Arielle Gold spins to third at U.S. Open |

Arielle Gold spins to third at U.S. Open

Hard crash keeps Taylor Gold from repeat championship

— A half a twist here and a few inches there were all that separated Steamboat Springs snowboarders Arielle Gold and Taylor Gold from a huge day Saturday in Vail at the U.S. Open snowboarding half-pipe finals.

Arielle Gold finished third but came up just short as she tried to twist through a 1080 on her last run, a trick that would surely have raised her score and could have bumped her up one, perhaps even two spots on the podium.

Taylor Gold, meanwhile, was 90 percent of the way through what he termed one of the best runs of his career when he crashed on the deck, sending him cartwheeling to the bottom of the half-pipe.

Mission: 1080

Only in the sometimes weird world of sports was Saturday a “what could have been” for Arielle Gold.

The U.S. Open is one of the sport’s premier events, and Gold matched her career-best finish in the event. She was also third in 2013.

She led through much of the contest, thanks to stomping her first run.

That gave her the chance to shoot for the moon on her next two runs, and that’s where she came up just short. Kelly Clark landed her second run to take the lead, and Chloe Kim hit on her third to slide past Gold into second place.

Gold went method, frontside 900, backside 540, frontside 720, cab 720 and crippler on the first run then tried to sub a second 900 into her second run. She slipped on that attempt, then came oh-so-close in an attempt at the 1080 on her third, catching the toe of her board on the snow as she came in to land.

Clark, who has a 1080 locked in, went on to win with a score of 91.00 and Kim, who hit her first 1080 Saturday, was second at 88.74.

Gold came in third at 83.87.

“I saw Chloe stomp a 10 and obviously Kelly hit her 10, so I felt like I should give it a try,” Gold said. “I still haven’t quite gotten it, but I’m close.”

Still, she didn’t let any disappointment ruin what she said was one of her strongest days of riding.

After a season spent mostly looking up at Clark and Kim, on Saturday, Gold swung with them, and came up just short.

“This season has been a bit of a challenge for me. I haven’t felt like I’ve reached my potential until this contest,” she said. “It’s a little late, but it’s really good to feel like I’m a contender again. It’s really good to be having fun riding and feeling more confident.”

Inches away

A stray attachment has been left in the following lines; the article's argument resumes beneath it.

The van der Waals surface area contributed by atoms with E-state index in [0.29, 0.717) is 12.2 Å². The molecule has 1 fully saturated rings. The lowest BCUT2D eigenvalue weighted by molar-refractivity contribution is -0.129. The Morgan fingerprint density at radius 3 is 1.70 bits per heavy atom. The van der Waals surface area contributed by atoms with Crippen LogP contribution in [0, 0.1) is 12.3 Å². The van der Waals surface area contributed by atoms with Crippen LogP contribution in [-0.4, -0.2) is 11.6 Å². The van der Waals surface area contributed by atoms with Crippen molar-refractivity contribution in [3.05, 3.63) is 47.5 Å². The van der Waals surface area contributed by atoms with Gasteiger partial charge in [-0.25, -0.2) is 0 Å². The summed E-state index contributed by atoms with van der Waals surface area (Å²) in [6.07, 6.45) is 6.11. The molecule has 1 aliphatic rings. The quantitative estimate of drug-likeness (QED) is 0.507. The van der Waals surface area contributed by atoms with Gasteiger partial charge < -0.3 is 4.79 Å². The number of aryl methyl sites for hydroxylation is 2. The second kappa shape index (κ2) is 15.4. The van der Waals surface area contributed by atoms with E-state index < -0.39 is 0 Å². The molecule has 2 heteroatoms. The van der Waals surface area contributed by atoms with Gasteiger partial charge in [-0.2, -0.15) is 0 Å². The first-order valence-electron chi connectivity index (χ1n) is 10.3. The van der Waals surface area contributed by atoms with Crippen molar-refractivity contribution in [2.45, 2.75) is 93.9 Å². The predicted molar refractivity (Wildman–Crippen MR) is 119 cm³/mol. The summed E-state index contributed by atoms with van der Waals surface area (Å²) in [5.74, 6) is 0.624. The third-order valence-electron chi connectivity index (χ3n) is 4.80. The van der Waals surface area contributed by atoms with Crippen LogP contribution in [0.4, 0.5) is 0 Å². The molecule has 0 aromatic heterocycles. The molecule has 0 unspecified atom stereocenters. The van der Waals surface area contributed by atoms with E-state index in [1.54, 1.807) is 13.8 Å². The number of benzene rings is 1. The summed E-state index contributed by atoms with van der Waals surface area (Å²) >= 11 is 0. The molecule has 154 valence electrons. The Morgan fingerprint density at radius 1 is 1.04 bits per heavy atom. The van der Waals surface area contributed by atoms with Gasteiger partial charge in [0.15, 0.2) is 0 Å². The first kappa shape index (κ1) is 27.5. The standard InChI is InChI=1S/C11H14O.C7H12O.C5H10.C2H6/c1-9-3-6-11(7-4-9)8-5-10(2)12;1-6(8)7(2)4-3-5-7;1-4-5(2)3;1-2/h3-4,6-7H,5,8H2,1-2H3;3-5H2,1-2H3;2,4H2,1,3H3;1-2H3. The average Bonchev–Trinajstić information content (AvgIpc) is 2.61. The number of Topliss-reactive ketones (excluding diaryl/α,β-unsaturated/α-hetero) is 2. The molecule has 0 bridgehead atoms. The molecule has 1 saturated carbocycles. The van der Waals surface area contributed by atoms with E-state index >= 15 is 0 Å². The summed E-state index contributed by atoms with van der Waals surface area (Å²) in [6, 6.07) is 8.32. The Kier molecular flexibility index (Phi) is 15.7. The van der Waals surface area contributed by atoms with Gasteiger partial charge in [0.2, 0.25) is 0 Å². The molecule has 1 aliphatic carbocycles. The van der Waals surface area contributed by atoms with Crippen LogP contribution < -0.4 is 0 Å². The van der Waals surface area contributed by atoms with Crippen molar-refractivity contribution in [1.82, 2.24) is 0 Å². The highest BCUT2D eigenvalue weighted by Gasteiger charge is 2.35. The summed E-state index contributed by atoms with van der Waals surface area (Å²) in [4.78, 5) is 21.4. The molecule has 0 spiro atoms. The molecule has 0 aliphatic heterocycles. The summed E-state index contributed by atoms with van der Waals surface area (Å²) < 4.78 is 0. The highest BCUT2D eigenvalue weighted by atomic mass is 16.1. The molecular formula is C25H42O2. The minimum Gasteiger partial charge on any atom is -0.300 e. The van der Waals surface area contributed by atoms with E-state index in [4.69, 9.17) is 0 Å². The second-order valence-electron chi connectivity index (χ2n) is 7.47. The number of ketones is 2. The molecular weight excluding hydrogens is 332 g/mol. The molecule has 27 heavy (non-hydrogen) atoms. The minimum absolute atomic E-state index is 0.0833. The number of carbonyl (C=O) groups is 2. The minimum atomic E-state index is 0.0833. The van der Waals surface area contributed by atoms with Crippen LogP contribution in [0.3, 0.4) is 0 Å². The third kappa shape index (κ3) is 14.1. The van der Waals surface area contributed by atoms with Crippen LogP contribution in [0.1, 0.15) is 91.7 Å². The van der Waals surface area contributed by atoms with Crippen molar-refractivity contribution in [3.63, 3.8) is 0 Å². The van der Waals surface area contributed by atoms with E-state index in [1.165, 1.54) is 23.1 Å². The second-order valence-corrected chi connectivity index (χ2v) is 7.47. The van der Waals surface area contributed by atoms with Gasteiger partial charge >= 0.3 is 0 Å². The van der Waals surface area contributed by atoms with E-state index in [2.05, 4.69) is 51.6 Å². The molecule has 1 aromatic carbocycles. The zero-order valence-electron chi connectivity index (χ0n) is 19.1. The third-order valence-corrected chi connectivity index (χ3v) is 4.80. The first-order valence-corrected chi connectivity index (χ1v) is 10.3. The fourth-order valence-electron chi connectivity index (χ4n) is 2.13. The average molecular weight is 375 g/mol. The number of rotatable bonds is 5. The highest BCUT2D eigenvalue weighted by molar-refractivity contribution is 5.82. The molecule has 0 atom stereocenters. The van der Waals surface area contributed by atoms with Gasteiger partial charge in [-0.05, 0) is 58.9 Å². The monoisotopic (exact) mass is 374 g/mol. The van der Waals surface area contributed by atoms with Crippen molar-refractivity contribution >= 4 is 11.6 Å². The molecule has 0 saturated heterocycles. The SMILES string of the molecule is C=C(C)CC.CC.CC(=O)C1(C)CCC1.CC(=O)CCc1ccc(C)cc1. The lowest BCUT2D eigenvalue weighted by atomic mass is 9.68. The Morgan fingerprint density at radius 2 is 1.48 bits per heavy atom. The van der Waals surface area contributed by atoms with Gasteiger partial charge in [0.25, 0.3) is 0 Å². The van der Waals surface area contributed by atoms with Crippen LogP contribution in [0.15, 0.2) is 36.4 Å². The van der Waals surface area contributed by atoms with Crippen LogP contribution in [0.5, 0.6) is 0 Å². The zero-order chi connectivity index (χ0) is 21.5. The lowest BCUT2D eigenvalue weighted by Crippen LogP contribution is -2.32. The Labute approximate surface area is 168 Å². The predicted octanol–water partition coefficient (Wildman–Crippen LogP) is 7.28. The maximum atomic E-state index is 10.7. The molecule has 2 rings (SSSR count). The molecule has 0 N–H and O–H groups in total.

Taylor Gold never did land the run he wanted, but he came tantalizingly close.

His best tricks and his worst moment all came on his first run.

He soared through every hit — clean, powerful and big — all up until his last one, 50 feet from the finish corral where he could very well have been celebrating a run that would have given him the victory.

He twisted through a 1080 double cork, feeling great, and came down just short, on top of the pipe’s wall. His board bent hard, and he catapulted head over heels into the bottom of the half-pipe.

“When I popped, I thought, ‘I got it. I’m going to land,’” Gold said. “Up to that point, it was one of the best runs I’ve ever had, which just bums me out. I really wish I could have landed it.”

He just clipped the edge of the deck, and afterward, he said those few inches might have kept him from another trip to the top of the podium.

“I could have won with that run,” he said.

Medical personnel rushed to Gold, and he laid in the middle of the pipe for several minutes before standing up and riding to the bottom under his own power.

He said he felt fine by the time he got back to the top of the pipe, and he took his final two runs. He couldn’t put together another like his first, however.

“I wasn’t going to pull out. This is my favorite contest,” Gold said.

Taku Hiraoka of Japan won with a score of 90.00. France’s Arthur Longo was second at 84.99 and Japanese rider Ayumu Hirano third at 84.75. Gold finished eighth with a score of 61.12.

To reach Joel Reichenberger, call 970-871-4253, email or follow him on Twitter @JReich9

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